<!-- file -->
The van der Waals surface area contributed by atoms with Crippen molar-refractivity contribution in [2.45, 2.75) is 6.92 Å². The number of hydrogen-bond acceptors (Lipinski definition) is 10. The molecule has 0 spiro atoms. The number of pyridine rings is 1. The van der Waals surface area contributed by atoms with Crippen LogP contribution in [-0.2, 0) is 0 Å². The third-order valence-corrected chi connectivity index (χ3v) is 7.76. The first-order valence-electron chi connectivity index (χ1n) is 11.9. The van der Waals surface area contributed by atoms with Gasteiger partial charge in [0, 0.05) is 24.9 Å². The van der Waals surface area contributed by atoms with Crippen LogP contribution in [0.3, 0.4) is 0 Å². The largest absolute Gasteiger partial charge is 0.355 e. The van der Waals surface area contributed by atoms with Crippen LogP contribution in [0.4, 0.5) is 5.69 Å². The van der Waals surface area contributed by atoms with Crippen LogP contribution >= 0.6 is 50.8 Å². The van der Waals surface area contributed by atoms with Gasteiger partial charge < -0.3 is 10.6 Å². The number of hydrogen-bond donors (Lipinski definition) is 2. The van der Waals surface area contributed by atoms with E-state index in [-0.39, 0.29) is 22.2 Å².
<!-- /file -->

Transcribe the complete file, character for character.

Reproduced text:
The van der Waals surface area contributed by atoms with Crippen molar-refractivity contribution in [2.45, 2.75) is 6.92 Å². The number of hydrogen-bond acceptors (Lipinski definition) is 10. The molecule has 0 spiro atoms. The number of pyridine rings is 1. The van der Waals surface area contributed by atoms with Crippen LogP contribution in [-0.2, 0) is 0 Å². The third-order valence-corrected chi connectivity index (χ3v) is 7.76. The first-order valence-electron chi connectivity index (χ1n) is 11.9. The van der Waals surface area contributed by atoms with Gasteiger partial charge in [0, 0.05) is 24.9 Å². The van der Waals surface area contributed by atoms with Crippen LogP contribution in [0.3, 0.4) is 0 Å². The largest absolute Gasteiger partial charge is 0.355 e. The van der Waals surface area contributed by atoms with Crippen LogP contribution in [0.4, 0.5) is 5.69 Å². The van der Waals surface area contributed by atoms with Crippen LogP contribution >= 0.6 is 50.8 Å². The van der Waals surface area contributed by atoms with Gasteiger partial charge < -0.3 is 10.6 Å². The number of hydrogen-bond donors (Lipinski definition) is 2. The van der Waals surface area contributed by atoms with E-state index in [-0.39, 0.29) is 22.2 Å².